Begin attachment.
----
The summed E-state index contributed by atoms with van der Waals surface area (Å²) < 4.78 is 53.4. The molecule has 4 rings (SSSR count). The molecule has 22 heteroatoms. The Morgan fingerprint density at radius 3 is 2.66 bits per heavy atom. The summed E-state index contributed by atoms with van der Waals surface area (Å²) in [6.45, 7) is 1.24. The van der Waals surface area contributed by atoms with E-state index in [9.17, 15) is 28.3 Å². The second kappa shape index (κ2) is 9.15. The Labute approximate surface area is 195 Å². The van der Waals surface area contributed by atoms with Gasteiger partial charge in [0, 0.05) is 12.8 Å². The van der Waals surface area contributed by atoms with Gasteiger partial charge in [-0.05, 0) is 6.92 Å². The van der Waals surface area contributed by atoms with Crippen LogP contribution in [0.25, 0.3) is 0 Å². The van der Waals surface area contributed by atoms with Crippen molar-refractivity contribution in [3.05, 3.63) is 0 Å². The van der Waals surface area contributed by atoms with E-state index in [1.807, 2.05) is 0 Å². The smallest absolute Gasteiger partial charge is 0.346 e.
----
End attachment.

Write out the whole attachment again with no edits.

The summed E-state index contributed by atoms with van der Waals surface area (Å²) < 4.78 is 53.4. The molecule has 4 rings (SSSR count). The molecule has 22 heteroatoms. The Morgan fingerprint density at radius 3 is 2.66 bits per heavy atom. The summed E-state index contributed by atoms with van der Waals surface area (Å²) in [6.45, 7) is 1.24. The van der Waals surface area contributed by atoms with E-state index in [9.17, 15) is 28.3 Å². The second kappa shape index (κ2) is 9.15. The Labute approximate surface area is 195 Å². The van der Waals surface area contributed by atoms with Gasteiger partial charge in [0, 0.05) is 12.8 Å². The van der Waals surface area contributed by atoms with Gasteiger partial charge in [-0.05, 0) is 6.92 Å². The van der Waals surface area contributed by atoms with Crippen LogP contribution in [0.25, 0.3) is 0 Å². The van der Waals surface area contributed by atoms with Crippen molar-refractivity contribution in [3.05, 3.63) is 0 Å². The van der Waals surface area contributed by atoms with E-state index in [1.807, 2.05) is 0 Å². The smallest absolute Gasteiger partial charge is 0.346 e.